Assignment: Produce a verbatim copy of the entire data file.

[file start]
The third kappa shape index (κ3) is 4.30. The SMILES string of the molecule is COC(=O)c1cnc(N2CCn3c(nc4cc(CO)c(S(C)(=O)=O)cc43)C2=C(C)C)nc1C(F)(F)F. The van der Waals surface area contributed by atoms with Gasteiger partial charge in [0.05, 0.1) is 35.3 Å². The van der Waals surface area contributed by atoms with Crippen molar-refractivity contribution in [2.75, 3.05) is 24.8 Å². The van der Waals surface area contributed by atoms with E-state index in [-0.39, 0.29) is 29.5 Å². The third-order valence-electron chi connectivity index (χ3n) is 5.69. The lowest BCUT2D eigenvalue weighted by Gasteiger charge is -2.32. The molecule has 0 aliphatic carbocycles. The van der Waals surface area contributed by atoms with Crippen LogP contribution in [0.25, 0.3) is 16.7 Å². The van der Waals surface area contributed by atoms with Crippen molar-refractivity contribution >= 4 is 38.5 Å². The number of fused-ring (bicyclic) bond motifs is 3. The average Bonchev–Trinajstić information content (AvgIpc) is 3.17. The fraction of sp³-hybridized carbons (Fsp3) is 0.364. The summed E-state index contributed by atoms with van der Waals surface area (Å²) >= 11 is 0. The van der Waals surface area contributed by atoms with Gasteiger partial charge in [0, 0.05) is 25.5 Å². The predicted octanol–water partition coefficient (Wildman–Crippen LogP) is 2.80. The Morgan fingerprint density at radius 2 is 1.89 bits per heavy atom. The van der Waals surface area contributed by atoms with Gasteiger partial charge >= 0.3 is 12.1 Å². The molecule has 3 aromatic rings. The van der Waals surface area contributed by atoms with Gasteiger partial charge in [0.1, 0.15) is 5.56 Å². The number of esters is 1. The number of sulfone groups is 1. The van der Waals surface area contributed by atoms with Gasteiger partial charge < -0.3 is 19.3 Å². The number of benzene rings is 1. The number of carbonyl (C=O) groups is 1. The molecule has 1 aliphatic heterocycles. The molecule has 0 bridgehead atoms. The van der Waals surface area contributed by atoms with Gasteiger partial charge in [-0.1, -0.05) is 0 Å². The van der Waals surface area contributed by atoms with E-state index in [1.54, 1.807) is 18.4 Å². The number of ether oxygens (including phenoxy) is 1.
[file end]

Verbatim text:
The third kappa shape index (κ3) is 4.30. The SMILES string of the molecule is COC(=O)c1cnc(N2CCn3c(nc4cc(CO)c(S(C)(=O)=O)cc43)C2=C(C)C)nc1C(F)(F)F. The van der Waals surface area contributed by atoms with Gasteiger partial charge in [0.05, 0.1) is 35.3 Å². The van der Waals surface area contributed by atoms with Crippen molar-refractivity contribution in [2.75, 3.05) is 24.8 Å². The van der Waals surface area contributed by atoms with E-state index in [-0.39, 0.29) is 29.5 Å². The third-order valence-electron chi connectivity index (χ3n) is 5.69. The lowest BCUT2D eigenvalue weighted by Gasteiger charge is -2.32. The molecule has 0 aliphatic carbocycles. The van der Waals surface area contributed by atoms with Crippen LogP contribution in [0.25, 0.3) is 16.7 Å². The van der Waals surface area contributed by atoms with Crippen molar-refractivity contribution >= 4 is 38.5 Å². The number of fused-ring (bicyclic) bond motifs is 3. The average Bonchev–Trinajstić information content (AvgIpc) is 3.17. The fraction of sp³-hybridized carbons (Fsp3) is 0.364. The summed E-state index contributed by atoms with van der Waals surface area (Å²) >= 11 is 0. The van der Waals surface area contributed by atoms with Gasteiger partial charge in [0, 0.05) is 25.5 Å². The predicted octanol–water partition coefficient (Wildman–Crippen LogP) is 2.80. The Morgan fingerprint density at radius 2 is 1.89 bits per heavy atom. The van der Waals surface area contributed by atoms with Gasteiger partial charge >= 0.3 is 12.1 Å². The molecule has 3 aromatic rings. The van der Waals surface area contributed by atoms with Gasteiger partial charge in [0.1, 0.15) is 5.56 Å². The number of esters is 1. The number of sulfone groups is 1. The van der Waals surface area contributed by atoms with Gasteiger partial charge < -0.3 is 19.3 Å². The number of benzene rings is 1. The number of carbonyl (C=O) groups is 1. The molecule has 1 aliphatic heterocycles. The molecule has 0 bridgehead atoms. The van der Waals surface area contributed by atoms with Gasteiger partial charge in [-0.1, -0.05) is 0 Å². The van der Waals surface area contributed by atoms with E-state index in [1.54, 1.807) is 18.4 Å². The number of ether oxygens (including phenoxy) is 1.